Penniless migrant becomes a maths superstar

A 63-year-old mathematician who worked as a labourer and night-watchman when he first migrated to Israel from Russia has solved a problem which has taxed the world's leading experts in his field for more than a generation.

Avraham Trakhtman has ended the mystery of the Road Colouring Problem by proving the theory of a "universal map" which allows a journey to end at a certain destination whatever the starting point by following the same instructions.

Professor Trakhtman of Bar-Ilan University managed to jot down the proof in pencil on eight pages of paper. In layman's terms, the problem – in the field of symbolic dynamics – can be expressed as whether a man who arrives in a city without street names to visit a friend and telephones for help, could be given directions which would work wherever he was at the time. The solution – which appears to defy logic but which mathematicians believe could have real-life applications in mapping and computer sciences – has excited widespread interest and admiration among Professor Trakhtman's international peer group.

It is all the more remarkable since Professor Trakhtman, who came from Sverdlosk (now Yekaterinburg) in the Urals as a Jewish immigrant to Israel, has achieved the triumph of his career at an age well beyond that at which mathematicians are normally expected to reach their peak.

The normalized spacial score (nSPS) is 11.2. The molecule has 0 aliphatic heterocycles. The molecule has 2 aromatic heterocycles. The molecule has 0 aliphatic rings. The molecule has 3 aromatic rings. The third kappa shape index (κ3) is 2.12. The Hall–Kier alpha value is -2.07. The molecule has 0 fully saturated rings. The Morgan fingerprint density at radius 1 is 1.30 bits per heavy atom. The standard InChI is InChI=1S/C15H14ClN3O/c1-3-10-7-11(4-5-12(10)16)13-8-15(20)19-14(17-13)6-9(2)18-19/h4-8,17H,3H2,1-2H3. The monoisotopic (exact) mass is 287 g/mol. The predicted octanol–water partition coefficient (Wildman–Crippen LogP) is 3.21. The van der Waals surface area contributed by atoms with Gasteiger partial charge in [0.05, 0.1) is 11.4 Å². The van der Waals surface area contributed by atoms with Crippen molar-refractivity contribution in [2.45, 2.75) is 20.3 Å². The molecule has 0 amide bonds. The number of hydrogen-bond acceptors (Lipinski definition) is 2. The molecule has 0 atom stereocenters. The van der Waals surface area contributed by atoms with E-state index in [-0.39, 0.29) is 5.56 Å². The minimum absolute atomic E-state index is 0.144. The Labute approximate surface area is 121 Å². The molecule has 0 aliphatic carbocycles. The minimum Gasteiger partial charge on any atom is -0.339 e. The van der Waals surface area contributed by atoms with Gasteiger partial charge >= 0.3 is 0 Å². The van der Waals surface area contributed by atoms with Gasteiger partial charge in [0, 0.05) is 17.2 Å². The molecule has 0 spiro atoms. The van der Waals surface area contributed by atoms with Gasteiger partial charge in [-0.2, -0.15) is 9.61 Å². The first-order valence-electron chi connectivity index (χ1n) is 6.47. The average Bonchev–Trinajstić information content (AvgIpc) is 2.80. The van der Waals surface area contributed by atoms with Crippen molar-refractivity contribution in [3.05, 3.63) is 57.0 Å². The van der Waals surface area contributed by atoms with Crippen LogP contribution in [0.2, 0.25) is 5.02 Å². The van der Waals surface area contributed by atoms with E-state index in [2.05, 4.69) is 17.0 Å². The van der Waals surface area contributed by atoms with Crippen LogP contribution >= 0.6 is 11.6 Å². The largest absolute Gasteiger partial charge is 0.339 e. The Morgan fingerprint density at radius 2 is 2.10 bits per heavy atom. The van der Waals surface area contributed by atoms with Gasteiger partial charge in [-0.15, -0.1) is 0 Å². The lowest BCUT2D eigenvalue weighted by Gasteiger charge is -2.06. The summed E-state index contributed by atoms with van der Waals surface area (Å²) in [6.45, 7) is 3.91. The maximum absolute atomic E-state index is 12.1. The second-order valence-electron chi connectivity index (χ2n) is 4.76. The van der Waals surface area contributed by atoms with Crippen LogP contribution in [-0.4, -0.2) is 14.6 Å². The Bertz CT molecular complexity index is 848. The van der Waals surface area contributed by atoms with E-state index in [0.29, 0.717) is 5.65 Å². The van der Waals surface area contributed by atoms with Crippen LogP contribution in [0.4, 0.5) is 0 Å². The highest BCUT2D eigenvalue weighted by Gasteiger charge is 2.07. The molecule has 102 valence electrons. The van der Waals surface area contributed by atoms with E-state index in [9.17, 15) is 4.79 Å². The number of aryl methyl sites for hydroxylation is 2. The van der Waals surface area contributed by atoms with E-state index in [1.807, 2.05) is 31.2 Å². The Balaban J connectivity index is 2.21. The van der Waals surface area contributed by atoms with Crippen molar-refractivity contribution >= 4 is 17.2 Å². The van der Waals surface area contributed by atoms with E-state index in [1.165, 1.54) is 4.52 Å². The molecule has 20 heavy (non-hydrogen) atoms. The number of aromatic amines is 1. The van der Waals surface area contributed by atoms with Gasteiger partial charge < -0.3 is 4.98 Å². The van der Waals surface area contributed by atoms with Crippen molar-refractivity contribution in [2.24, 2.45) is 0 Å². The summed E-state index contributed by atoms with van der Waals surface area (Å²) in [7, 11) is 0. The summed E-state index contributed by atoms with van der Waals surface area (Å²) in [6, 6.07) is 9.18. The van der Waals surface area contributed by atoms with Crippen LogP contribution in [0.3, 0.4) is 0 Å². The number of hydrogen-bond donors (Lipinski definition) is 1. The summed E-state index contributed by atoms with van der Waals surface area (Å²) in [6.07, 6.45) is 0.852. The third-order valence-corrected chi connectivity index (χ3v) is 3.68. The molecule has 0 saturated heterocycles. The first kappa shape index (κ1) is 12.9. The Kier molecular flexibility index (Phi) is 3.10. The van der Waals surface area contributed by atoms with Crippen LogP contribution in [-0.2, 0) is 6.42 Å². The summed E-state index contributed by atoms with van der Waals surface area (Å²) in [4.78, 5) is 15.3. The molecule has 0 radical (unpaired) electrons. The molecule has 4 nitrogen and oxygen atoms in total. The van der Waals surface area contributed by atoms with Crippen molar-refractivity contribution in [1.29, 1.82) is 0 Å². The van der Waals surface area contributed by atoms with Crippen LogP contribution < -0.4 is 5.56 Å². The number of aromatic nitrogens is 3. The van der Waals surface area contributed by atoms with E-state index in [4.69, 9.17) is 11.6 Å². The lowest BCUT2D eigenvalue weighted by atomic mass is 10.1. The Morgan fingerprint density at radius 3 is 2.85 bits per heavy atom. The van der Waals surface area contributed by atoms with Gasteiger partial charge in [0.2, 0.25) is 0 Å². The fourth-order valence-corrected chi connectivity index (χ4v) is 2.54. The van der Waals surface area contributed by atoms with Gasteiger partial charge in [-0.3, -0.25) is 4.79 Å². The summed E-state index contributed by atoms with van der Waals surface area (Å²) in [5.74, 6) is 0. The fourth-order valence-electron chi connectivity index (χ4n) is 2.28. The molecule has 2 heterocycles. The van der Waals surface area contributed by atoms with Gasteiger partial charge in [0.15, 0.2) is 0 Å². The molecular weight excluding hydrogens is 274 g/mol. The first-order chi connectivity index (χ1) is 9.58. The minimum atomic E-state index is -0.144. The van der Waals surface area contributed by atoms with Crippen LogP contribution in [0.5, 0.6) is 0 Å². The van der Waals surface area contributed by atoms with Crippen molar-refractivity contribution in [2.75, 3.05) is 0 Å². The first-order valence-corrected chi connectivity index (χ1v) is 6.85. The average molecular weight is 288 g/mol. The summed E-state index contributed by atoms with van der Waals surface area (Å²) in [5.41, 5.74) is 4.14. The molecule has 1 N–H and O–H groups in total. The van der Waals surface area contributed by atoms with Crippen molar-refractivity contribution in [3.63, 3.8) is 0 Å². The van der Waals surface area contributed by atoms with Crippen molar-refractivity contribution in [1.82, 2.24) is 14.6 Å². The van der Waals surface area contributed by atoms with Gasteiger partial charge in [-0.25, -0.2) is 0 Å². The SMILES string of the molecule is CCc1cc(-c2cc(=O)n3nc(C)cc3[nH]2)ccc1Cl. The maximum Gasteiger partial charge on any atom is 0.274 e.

The Road Colouring Problem was originally posed in 1970 by Benjamin Weiss, an Israeli-American mathematician, and Roy Adler, who both worked at the computer giant IBM. They posited that, given a finite number of roads, they could be depicted in a colour-coded map that would lead to the same destination regardless of the point of origin. Around 100 experts, including the authors of the proposition, have attempted to produce a proof but all failed.

In a diagrammatic version of the conjecture – now a theorem thanks to Professor Trakhtman – a 16-line graph forming one square and eight triangles, with the lines coloured red or green, includes two vertices, each representing different destinations. Following the route "blue red red" repeated three times always leads to one, and following "blue, blue red" always leads to the other, whatever the starting point.

Stuart Margolis, who recruited Professor Trakhtman to Bar Ilan, near Tel Aviv, told Associated Press: "In math circles, we talk about beautiful results – this is beautiful and it is unexpected. Even in layman's terms it is completely counterintuitive, but somehow it works."

Professor Margolis said that the discovery was all the more remarkable given Professor Trakhtman's age and background. "The first time I met him he was wearing a night watchman's uniform," he said.

Professor Trakhtman said that it took him a year to solve the problem. But he insisted to AP: "The solution is not that complicated. It's hard, but it is not that complicated. Some people think they need to be complicated. I think they need to be nice and simple."

Benjmain Weiss said that it gave him great joy to see someone solve his problem, adding that Professor Trakhtman's solution "is something that is understandable."

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